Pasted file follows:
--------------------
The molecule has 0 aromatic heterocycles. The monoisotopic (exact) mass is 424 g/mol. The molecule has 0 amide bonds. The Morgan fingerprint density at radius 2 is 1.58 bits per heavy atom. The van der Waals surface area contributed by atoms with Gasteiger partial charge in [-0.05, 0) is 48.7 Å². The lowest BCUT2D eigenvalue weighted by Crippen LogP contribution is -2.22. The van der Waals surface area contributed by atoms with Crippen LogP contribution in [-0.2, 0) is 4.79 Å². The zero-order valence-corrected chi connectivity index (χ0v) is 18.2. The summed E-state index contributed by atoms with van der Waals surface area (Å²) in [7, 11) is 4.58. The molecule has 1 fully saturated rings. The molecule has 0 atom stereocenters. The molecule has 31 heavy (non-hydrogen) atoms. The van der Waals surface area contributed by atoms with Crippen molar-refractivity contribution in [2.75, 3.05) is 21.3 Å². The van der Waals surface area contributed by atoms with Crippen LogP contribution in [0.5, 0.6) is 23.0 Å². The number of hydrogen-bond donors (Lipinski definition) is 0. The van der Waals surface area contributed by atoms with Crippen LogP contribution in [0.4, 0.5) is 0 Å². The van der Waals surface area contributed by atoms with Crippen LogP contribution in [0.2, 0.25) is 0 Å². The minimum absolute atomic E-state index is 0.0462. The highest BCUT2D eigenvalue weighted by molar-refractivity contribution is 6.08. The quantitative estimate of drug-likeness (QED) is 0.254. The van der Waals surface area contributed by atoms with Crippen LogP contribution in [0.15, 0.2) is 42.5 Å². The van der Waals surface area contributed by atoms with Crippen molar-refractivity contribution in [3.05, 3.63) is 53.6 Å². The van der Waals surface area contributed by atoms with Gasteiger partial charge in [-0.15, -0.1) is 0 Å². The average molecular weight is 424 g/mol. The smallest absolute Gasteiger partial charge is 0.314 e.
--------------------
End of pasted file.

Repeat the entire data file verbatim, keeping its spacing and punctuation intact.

The molecule has 0 aromatic heterocycles. The monoisotopic (exact) mass is 424 g/mol. The molecule has 0 amide bonds. The Morgan fingerprint density at radius 2 is 1.58 bits per heavy atom. The van der Waals surface area contributed by atoms with Gasteiger partial charge in [-0.05, 0) is 48.7 Å². The lowest BCUT2D eigenvalue weighted by Crippen LogP contribution is -2.22. The van der Waals surface area contributed by atoms with Crippen LogP contribution in [-0.2, 0) is 4.79 Å². The zero-order valence-corrected chi connectivity index (χ0v) is 18.2. The summed E-state index contributed by atoms with van der Waals surface area (Å²) in [7, 11) is 4.58. The molecule has 1 fully saturated rings. The molecule has 0 atom stereocenters. The molecule has 31 heavy (non-hydrogen) atoms. The van der Waals surface area contributed by atoms with Crippen molar-refractivity contribution in [2.75, 3.05) is 21.3 Å². The van der Waals surface area contributed by atoms with Crippen LogP contribution in [0.5, 0.6) is 23.0 Å². The number of hydrogen-bond donors (Lipinski definition) is 0. The van der Waals surface area contributed by atoms with Crippen LogP contribution in [0.4, 0.5) is 0 Å². The van der Waals surface area contributed by atoms with Crippen LogP contribution in [0.2, 0.25) is 0 Å². The minimum absolute atomic E-state index is 0.0462. The highest BCUT2D eigenvalue weighted by molar-refractivity contribution is 6.08. The quantitative estimate of drug-likeness (QED) is 0.254. The van der Waals surface area contributed by atoms with Crippen LogP contribution in [0.15, 0.2) is 42.5 Å². The van der Waals surface area contributed by atoms with Crippen molar-refractivity contribution in [3.05, 3.63) is 53.6 Å². The van der Waals surface area contributed by atoms with Gasteiger partial charge in [-0.15, -0.1) is 0 Å². The average molecular weight is 424 g/mol. The smallest absolute Gasteiger partial charge is 0.314 e.